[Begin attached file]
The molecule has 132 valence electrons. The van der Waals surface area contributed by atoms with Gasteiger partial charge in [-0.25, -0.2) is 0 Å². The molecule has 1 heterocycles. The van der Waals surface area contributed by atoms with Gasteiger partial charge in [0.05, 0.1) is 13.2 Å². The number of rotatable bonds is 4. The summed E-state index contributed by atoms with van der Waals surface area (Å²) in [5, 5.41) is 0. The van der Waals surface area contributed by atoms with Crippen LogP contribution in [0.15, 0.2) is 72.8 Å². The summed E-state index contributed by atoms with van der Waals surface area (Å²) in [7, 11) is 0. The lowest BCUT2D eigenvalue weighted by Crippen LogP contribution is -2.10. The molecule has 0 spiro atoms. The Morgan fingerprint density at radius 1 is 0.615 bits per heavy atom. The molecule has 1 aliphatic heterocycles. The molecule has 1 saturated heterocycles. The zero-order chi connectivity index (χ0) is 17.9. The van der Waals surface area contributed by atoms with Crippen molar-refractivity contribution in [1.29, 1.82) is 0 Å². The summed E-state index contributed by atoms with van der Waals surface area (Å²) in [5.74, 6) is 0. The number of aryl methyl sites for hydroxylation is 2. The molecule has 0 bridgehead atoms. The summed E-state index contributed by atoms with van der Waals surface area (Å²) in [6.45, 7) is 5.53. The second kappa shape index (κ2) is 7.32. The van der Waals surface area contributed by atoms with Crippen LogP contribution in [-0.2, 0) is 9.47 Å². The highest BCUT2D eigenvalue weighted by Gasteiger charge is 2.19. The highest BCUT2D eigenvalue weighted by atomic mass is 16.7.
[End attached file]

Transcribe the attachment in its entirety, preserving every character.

The molecule has 132 valence electrons. The van der Waals surface area contributed by atoms with Gasteiger partial charge in [-0.25, -0.2) is 0 Å². The molecule has 1 heterocycles. The van der Waals surface area contributed by atoms with Gasteiger partial charge in [0.05, 0.1) is 13.2 Å². The number of rotatable bonds is 4. The summed E-state index contributed by atoms with van der Waals surface area (Å²) in [5, 5.41) is 0. The van der Waals surface area contributed by atoms with Crippen LogP contribution in [0.15, 0.2) is 72.8 Å². The summed E-state index contributed by atoms with van der Waals surface area (Å²) in [7, 11) is 0. The lowest BCUT2D eigenvalue weighted by Crippen LogP contribution is -2.10. The molecule has 0 spiro atoms. The Morgan fingerprint density at radius 1 is 0.615 bits per heavy atom. The molecule has 1 aliphatic heterocycles. The molecule has 1 saturated heterocycles. The zero-order chi connectivity index (χ0) is 17.9. The van der Waals surface area contributed by atoms with Crippen molar-refractivity contribution in [1.29, 1.82) is 0 Å². The summed E-state index contributed by atoms with van der Waals surface area (Å²) in [5.74, 6) is 0. The number of aryl methyl sites for hydroxylation is 2. The molecule has 0 bridgehead atoms. The summed E-state index contributed by atoms with van der Waals surface area (Å²) in [6.45, 7) is 5.53. The second kappa shape index (κ2) is 7.32. The van der Waals surface area contributed by atoms with Crippen LogP contribution in [-0.2, 0) is 9.47 Å². The highest BCUT2D eigenvalue weighted by Gasteiger charge is 2.19. The highest BCUT2D eigenvalue weighted by atomic mass is 16.7.